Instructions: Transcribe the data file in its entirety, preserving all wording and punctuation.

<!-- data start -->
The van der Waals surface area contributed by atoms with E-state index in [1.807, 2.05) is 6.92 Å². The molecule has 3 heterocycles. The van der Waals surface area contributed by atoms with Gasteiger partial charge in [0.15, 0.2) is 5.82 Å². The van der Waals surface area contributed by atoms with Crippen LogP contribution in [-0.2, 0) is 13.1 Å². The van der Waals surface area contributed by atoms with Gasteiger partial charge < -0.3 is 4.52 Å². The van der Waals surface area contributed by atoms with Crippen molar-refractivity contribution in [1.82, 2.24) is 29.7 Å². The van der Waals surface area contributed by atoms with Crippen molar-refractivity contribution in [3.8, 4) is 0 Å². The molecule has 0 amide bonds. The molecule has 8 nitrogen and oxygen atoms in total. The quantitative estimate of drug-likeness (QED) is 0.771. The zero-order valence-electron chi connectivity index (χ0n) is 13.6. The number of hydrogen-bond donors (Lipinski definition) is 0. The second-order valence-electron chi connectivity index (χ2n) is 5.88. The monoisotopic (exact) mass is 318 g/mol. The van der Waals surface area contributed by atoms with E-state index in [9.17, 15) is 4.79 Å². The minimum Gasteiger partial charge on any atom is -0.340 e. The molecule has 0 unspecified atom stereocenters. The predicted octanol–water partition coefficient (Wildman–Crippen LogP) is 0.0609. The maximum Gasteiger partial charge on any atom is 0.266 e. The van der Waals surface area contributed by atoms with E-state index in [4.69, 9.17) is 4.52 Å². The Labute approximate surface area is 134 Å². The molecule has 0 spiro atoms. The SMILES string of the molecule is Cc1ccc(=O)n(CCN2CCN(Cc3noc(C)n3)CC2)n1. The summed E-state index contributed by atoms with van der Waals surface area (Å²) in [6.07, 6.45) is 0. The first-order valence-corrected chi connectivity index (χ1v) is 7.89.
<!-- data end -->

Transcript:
The van der Waals surface area contributed by atoms with E-state index in [1.807, 2.05) is 6.92 Å². The molecule has 3 heterocycles. The van der Waals surface area contributed by atoms with Gasteiger partial charge in [0.15, 0.2) is 5.82 Å². The van der Waals surface area contributed by atoms with Crippen LogP contribution in [-0.2, 0) is 13.1 Å². The van der Waals surface area contributed by atoms with Gasteiger partial charge < -0.3 is 4.52 Å². The van der Waals surface area contributed by atoms with Crippen molar-refractivity contribution in [1.82, 2.24) is 29.7 Å². The van der Waals surface area contributed by atoms with Crippen molar-refractivity contribution in [3.8, 4) is 0 Å². The molecule has 0 amide bonds. The molecule has 8 nitrogen and oxygen atoms in total. The quantitative estimate of drug-likeness (QED) is 0.771. The zero-order valence-electron chi connectivity index (χ0n) is 13.6. The number of hydrogen-bond donors (Lipinski definition) is 0. The second-order valence-electron chi connectivity index (χ2n) is 5.88. The monoisotopic (exact) mass is 318 g/mol. The van der Waals surface area contributed by atoms with E-state index in [9.17, 15) is 4.79 Å². The minimum Gasteiger partial charge on any atom is -0.340 e. The molecule has 0 unspecified atom stereocenters. The predicted octanol–water partition coefficient (Wildman–Crippen LogP) is 0.0609. The maximum Gasteiger partial charge on any atom is 0.266 e. The van der Waals surface area contributed by atoms with E-state index in [4.69, 9.17) is 4.52 Å². The Labute approximate surface area is 134 Å². The molecule has 0 spiro atoms. The SMILES string of the molecule is Cc1ccc(=O)n(CCN2CCN(Cc3noc(C)n3)CC2)n1. The summed E-state index contributed by atoms with van der Waals surface area (Å²) in [6.07, 6.45) is 0. The first-order valence-corrected chi connectivity index (χ1v) is 7.89.